On Monday morning, Sen. Rick Scott of Florida was telling one of those money channels that the U.S. had to “open up” for business.
Sen. Scott knows a lot about business, having run a “health-care” company that paid $1.7-billion in penalties, while he personally escaped jail as the leader of the devious pack.
But there he was, a senator, urging American businesses to get back to work. At the very same time, Major League Baseball – as part of its patriotic duty to get back to business – was postponing two games scheduled for Monday because many members of the Miami Marlins, in the state Scott theoretically represents, had tested positive for Covid-19.
Getting back to business has its drawbacks, whether for endangered children and endangered teachers in schools being pressured to open, or ball players in their own little playpens.
Donald Trump, allegedly once the greatest baseball prospect in American prep-school history, has insisted the game be resumed as part of the economic re-opening. Then again, he felt the same thing about political rallies and nominating conventions. Poor schlub, he invited himself to throw out a first pitch in Yankee Stadium and then got disinvited. (Ever hear an empty stadium boo?)
Baseball is supposed to contribute to normalcy while a pandemic is going on, particularly in the presumably-red Sunbelt states being led into danger by clodhoppers like Abbott of Texas, Kemp of Georgia and DeSantis of Florida. (Where do they get these people?)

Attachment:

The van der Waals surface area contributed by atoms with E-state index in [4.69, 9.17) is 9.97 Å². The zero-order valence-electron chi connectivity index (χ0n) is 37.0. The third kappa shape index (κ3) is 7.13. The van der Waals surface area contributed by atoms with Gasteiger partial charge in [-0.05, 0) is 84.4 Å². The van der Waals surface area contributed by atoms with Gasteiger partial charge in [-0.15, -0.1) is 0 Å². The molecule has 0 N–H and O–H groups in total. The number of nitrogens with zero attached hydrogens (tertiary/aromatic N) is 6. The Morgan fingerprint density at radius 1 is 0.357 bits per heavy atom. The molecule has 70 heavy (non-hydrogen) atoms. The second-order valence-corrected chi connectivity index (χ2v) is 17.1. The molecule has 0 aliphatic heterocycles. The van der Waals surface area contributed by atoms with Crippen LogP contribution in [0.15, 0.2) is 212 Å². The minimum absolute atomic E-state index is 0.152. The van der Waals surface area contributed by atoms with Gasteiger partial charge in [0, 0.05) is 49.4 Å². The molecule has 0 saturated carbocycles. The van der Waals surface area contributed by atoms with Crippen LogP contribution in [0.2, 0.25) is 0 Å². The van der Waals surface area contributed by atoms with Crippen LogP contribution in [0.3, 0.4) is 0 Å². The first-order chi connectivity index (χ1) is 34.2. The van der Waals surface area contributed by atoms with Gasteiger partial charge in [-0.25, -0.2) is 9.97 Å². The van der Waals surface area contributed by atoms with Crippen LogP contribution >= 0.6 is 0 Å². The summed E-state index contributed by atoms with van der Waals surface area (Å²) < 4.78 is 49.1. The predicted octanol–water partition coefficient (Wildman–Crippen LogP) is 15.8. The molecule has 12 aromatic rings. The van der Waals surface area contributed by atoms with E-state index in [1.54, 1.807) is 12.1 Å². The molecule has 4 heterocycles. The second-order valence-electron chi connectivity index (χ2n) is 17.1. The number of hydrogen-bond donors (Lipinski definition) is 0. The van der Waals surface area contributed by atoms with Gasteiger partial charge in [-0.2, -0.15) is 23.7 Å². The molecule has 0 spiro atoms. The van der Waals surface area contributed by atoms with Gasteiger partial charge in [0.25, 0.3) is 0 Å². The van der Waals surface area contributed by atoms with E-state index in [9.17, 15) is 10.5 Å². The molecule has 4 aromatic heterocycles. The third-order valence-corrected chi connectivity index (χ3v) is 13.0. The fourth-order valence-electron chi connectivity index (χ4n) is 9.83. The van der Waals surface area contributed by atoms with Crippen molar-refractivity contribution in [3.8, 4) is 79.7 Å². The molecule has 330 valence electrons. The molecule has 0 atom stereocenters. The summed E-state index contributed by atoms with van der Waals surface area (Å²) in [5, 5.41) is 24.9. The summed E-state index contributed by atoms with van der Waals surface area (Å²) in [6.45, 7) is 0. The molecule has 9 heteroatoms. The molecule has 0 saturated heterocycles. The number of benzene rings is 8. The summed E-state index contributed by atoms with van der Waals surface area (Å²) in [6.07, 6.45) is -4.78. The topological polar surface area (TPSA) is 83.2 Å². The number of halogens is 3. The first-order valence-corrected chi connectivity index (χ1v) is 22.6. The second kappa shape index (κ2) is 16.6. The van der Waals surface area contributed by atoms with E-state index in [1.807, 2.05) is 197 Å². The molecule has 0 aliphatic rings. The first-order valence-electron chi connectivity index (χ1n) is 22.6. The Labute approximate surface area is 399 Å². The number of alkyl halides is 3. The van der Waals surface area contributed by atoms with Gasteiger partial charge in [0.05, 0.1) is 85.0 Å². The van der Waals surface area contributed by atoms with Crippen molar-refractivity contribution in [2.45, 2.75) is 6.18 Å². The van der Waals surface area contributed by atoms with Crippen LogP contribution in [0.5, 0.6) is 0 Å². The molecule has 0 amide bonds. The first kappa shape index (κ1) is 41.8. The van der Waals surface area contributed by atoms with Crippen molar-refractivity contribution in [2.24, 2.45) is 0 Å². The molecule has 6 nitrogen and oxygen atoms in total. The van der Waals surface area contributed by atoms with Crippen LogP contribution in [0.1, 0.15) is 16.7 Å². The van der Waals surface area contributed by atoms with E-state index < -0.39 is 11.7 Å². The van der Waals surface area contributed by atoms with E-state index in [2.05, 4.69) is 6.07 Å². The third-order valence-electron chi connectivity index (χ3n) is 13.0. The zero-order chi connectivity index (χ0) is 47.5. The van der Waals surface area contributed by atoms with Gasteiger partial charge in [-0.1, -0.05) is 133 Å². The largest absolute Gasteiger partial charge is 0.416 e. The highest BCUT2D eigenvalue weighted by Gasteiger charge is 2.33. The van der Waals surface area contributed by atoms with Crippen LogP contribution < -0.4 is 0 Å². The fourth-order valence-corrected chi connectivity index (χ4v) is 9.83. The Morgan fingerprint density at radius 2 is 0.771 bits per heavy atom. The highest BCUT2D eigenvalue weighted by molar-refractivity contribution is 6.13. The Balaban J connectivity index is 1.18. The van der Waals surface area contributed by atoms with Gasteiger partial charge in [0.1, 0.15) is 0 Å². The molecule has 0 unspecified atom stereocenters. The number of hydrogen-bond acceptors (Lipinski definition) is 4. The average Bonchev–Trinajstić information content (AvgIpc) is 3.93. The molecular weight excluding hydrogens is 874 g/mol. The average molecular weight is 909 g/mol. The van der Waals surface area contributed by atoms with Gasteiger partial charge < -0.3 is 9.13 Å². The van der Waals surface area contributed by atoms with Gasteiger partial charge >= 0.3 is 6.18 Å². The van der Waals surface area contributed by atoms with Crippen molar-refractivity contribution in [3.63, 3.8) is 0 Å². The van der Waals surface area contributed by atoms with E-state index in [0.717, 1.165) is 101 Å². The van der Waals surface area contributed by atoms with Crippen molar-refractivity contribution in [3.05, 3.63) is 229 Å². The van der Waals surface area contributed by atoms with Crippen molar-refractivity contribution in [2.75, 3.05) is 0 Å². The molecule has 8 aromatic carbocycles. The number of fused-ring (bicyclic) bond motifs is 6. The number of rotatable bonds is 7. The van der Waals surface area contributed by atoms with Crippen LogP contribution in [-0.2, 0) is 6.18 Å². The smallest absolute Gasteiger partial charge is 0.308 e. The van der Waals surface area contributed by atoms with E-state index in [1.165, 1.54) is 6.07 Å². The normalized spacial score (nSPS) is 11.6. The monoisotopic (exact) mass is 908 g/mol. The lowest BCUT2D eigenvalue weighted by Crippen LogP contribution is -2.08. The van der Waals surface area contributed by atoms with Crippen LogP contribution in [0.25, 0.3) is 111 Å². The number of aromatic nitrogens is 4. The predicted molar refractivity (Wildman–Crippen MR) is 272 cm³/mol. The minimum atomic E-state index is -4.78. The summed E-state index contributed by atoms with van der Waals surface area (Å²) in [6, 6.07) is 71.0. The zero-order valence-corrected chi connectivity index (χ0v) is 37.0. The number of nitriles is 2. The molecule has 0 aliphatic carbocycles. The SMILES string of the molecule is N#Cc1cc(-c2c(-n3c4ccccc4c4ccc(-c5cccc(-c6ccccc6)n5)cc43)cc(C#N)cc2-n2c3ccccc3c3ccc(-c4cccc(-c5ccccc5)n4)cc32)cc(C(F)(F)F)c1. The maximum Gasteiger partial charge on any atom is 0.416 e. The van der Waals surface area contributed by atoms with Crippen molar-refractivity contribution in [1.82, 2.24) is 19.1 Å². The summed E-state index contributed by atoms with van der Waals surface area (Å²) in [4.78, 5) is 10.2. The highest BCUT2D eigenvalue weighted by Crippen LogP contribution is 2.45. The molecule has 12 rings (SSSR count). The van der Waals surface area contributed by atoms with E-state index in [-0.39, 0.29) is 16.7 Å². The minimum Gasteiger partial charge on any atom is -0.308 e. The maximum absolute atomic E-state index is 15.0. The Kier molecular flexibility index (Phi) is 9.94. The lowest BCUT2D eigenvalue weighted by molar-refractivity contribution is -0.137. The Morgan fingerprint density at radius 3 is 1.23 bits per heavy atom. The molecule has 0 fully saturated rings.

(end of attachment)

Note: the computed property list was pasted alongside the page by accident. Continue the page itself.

As of this typing, baseball was still planning to hold most games in its improvised season of 60 games. But ballplayers were starting to follow the new protocols, donning masks on the field, refraining from some bro hugs, and some were voicing their fears.
This puts these masked men ahead of many millions of Americans currently milling around unmasked at bars and beaches and back-yard parties, ignoring the warnings of scientists. It’s part of their constitutional rights, as Americans, to be independent knuckleheads.
This raises questions for me, hunkering in our cool cave at home, watching just about every pitch of the Mets'first four games.
How can I watch the runs, hits, errors, facial expressions and strategies in empty stadiums, while millions of people around the world are endangered by this pandemic?
We stay home as much as possible, we read, we watch filmed plays from London, we listen to the political yammerers on the tube, my wife makes great meals. And for the moment, I watch the Mets.
Every winter I wait for the season, and finally it is here, in its imperiled fashion, and I am watching Jeff McNeil’s fire and Jacob deGrom’s near-perfection and Pete Alonso’s power and Seth Lugo’s monk-like calm.
Am I doing something wrong? Am I encouraging baseball…and other businesses….to “open up?”
I took a random sample Monday night.
One fan, nameless, was at home in front of the tube, watching the Mets from Fenway Park, which was sadly not quivering with energy and history.
The game was not 15 minutes old when the Mets committed a blunder on the field. My phone pinged with a message from the aforementioned fan: “Not a very disciplined ball club.” So we pinged back and forth while the Mets held on for a 7-4 victory. For one more evening, we watched baseball, knowing it could be the last for a long time.